The Secretary responded that the recent Soviet proposals were full of difficulties, but that we also sought to reduce tensions provided there was no unilateral interference with our rights. Ambassador Rush emphasized the importance of West Berlin’s economic ties to West Germany. Gromyko replied that the Soviets accepted economic links between West Berlin and West Germany, but not political ties.

In the second conversation, the Secretary said that the Soviets were hampering progress in the talks by their rigid position and Gromyko then agreed that our proposals for practical improvements could be discussed simultaneously with the matters of Soviet concern. Previously they had wanted their concerns met before discussing practical improvements. The Secretary suggested a review of the situation after two more Ambassadorial meetings.

Vietnam (Tab E)4—The Secretary stressed the seriousness of your new proposals and our belief that a cease-fire was now feasible. Gromyko said he could add nothing to the North Vietnamese and PRG reaction. In reply to the Secretary’s explanation of our willingness to abide by free elections, Gromyko said elections under the present “clique” would be biased.

[Page 80]

Gromyko spent some time probing our attitude on a coalition government. He wanted to know if we held the principle of coalition government “in reserve.” If we wanted the USSR’s aid, he would have to have room to be helpful. The Secretary said we did not rule out any solution acceptable to South Vietnam and the PRG. Gromyko concluded, however, that we did not accept a coalition government. The Secretary replied he did not propose to say anything on that one way or another.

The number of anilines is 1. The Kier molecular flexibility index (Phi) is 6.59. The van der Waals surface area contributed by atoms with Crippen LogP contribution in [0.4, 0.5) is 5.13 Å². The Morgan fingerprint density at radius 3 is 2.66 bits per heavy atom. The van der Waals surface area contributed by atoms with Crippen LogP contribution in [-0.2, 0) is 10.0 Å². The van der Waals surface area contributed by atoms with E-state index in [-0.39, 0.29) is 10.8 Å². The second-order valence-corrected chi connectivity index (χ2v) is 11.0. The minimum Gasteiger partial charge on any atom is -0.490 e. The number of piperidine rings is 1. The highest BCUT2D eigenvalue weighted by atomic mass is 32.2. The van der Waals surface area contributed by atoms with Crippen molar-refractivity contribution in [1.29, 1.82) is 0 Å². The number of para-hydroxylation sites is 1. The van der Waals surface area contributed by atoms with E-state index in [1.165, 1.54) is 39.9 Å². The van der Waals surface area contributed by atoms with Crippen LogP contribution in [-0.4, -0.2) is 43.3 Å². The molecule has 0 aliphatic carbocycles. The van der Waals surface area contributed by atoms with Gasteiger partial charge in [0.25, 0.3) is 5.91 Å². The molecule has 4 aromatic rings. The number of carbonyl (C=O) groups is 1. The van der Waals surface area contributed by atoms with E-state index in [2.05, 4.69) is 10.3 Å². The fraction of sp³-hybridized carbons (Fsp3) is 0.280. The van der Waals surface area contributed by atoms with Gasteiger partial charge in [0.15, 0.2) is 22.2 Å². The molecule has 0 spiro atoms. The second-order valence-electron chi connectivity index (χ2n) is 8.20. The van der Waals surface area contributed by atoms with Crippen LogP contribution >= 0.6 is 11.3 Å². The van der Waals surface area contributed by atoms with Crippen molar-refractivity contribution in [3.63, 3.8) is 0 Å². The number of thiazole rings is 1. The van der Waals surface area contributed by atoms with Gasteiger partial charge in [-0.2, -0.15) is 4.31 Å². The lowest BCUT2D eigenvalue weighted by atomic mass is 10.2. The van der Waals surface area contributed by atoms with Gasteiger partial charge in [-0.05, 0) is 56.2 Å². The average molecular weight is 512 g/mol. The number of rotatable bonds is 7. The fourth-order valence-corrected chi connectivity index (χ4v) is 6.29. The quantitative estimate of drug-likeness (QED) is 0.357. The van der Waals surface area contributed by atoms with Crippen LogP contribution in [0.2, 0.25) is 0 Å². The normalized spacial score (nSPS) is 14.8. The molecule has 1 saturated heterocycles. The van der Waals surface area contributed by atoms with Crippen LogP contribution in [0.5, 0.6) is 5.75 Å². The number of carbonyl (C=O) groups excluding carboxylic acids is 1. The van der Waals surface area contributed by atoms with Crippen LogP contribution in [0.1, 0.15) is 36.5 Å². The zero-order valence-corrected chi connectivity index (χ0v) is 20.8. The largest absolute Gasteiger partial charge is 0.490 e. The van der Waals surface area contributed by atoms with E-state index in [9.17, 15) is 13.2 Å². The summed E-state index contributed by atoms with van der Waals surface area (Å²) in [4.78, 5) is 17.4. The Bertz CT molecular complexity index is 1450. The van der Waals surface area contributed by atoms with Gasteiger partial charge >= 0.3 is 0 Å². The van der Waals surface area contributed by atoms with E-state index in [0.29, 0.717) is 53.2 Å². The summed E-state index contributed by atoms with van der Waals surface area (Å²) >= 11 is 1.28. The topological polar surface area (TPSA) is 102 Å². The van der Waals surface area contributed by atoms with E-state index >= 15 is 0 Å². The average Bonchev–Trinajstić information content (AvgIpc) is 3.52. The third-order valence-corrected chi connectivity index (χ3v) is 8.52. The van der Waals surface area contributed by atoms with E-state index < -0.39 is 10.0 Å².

At the end of the talk Gromyko said he had thought we might agree that he could inform the PRG we were agreeable to a coalition government. The Secretary concluded that he could inform the PRG we would accept any solution they could work out with the South Vietnamese government.

Cuba (No detailed report available.)5 Gromyko expressed surprise over our comments on Cienfuegos, and gave assurances that the Soviet Union had no intention of violating the 1962 understandings.